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As I’ve written in a previous post, my friends live various distances from me in the greater Los Angeles area, so a visit requires advance planning to avoid peak traffic congestion and special events, like a game at the Coliseum, or a concert at Staples Center. Spending time with my friends is always worth the trip, and sometimes I get the added bonus of a meal with a view. We had an early dinner at 22nd Street Landing Seafood Grill and the handy paper place mats showed exactly where we were 🙂

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Fresh fish dinners run in the $30 range with soup or salad, steamed vegetables and a side. I chose a lobster bisque that had pieces of lobster but tasted more like an underseasoned creamy potato soup than a bisque.

We all chose Halibut but with different sides, my choice was coleslaw, my friends chose mashed and baked potatoes respectively. The portions of fish were all very thin, and unfortunately, overcooked. I wish the appearance of a large surface area was less important to both diners and restaurant management in the US:( None of our plates were seasoned at all, but they offer cajun or blackened options on the grilled fish, so next time that might be an option, but with the thin filets, that would not have helped the doneness. Thankfully every table had salt and ground pepper, so at the very least we could add basic seasoning.

 The view and the company were spectacular 🙂

After dinner, we had beer for dessert at Brouwerij West (pronounced brewery). This immense space hosts musical guests, food trucks, and families (including dogs on leashes), with indoor and outdoor tables.

The Taproom offers full pours or tastes of their brews as well as cans to go and they encourage you to bring in food from outside, so you can actually picnic at their picnic tables. Brouwerij has a bit of something for everyone, and if you can’t decide, you can just get a few tastes and create a flight:)

Yes, these are all beers: the Picnic Lightning IPA, two tastes of the Starfish IPA and the Belgian Sans Souci, and the fruity Dog Ate My Homework, made with blackberry juice. My friend liked this brew so much that she took a four pack of cans home!

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I may be a wine connoisseur, but I am a beer novice. I tasted my first beer in England before I was old enough to drink in the US, and after one sip, I decided I would rather drink cider. Many years later I tried some Japanese beer with my sushi and discovered that it was a fine beverage, but it was not my favorite, nor my first choice with my Japanese meals (I prefer sake). My first encounter with a beer I actually liked was in Belgium when I tasted the brews of my friends and found that I actually would have chosen their beer instead of my very mediocre glass of wine. Once I moved back to the US and was faced with the exorbitant prices of good glasses and bottles of wine, I wondered if a locally produced craft beer might actually be a good alternative. I have several friends who are well versed in beer and very happy to introduce me to their world. Another great educational resource here is the wonderful American attitude of service which means that many places will give you a taste of several beers so that you can decide which you prefer (unheard of in Europe). Aside from one pub that served four tastes of beers that my friends and I literally spit out, most places that pride themselves in their beers, offer delicious choices.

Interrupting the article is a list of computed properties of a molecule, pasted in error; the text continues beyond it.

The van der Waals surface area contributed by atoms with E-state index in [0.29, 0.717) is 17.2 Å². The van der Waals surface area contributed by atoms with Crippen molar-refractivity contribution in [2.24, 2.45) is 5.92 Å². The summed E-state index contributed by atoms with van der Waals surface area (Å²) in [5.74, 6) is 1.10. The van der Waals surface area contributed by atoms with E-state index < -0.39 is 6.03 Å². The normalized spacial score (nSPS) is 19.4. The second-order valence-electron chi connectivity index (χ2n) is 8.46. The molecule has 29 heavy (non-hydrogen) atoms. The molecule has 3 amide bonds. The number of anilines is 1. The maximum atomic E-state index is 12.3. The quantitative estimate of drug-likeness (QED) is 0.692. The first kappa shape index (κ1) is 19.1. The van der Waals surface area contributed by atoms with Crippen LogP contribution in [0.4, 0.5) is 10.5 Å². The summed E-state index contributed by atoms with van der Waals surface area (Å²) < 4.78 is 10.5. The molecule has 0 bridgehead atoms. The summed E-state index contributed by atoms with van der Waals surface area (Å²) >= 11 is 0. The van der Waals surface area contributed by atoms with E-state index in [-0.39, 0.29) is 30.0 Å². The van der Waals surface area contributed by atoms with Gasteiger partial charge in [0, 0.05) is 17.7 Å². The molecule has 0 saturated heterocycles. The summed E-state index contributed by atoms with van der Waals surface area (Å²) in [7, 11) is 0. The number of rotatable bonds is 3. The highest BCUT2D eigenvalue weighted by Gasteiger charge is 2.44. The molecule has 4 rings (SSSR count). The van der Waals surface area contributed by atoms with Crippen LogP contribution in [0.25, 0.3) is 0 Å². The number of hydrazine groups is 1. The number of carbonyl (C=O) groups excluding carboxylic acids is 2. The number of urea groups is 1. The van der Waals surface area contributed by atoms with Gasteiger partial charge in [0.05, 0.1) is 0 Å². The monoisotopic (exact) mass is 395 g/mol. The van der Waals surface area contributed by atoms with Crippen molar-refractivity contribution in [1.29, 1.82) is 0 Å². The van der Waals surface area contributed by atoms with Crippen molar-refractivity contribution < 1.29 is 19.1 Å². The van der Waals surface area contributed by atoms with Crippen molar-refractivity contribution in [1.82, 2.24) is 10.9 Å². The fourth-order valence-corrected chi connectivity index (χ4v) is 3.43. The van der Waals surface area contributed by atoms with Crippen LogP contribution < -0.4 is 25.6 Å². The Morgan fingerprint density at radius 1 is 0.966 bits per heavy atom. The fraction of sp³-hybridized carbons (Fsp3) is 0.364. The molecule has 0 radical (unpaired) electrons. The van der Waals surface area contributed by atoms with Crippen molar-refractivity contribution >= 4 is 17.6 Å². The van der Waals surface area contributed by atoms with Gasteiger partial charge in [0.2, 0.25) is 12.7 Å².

Most breweries offer food, and sometimes their food is as tasty as their beer, e.g., I would go to eat at Abigaile in Hermosa Beach even if I did not drink beer.

Some of my dearest friends live in San Pedro so when I visit them, we head to the San Pedro Brewery. It’s a very casual neighborhood place that feels like a West Coast version of Cheers where everyone knows if you are a local, and yes, they may even know your name. My friends knew the other patrons and the owner, and visa versa. Out of towners are welcome and treated like guests who will become regulars. Their menu includes everything from huge salads, to ribs, pasta, and full entrées. Most prices are in the $10-$15 range including the sides. They brew their own beers (they have won 80 awards), and have a blackboard full of choices ranging from blondes to stouts if you prefer another brewer.

Besides beef burgers, they have chicken, with a side of pasta salad,

ahi with vegetables (the teriyaki sauce was too sweet for me),

and of course fish and chips (my favorite of the three) with a crunchy crisp beer batter and tender cod, served with coleslaw and fries.

This unusual shot was called “chocolate cake” and tasted like a slice!

Congregation Ale House has several locations, all playing along the theme of a church where you would want to give thanks to a Beer and a Burger for saving your weary body from trekking somewhere else. They aren’t a gastro pub, but they do decent versions of snacks and burgers all for around or under $10.

This is their regular burger, always made with rib eye,

as is their weekly special California burger. They tend to cook them more done than not, so if you like your burger rare, you will probably not find it here.

Every table seemed to have an order of the spicy wings, served up in a very generous portion (about 8 pieces) and fairly spicy heat, with great crudites.

The specials on tap change constantly, and they will allow you a taste or two before deciding, so you can be sure to find something you like before committing the sin of ordering blindly 🙂

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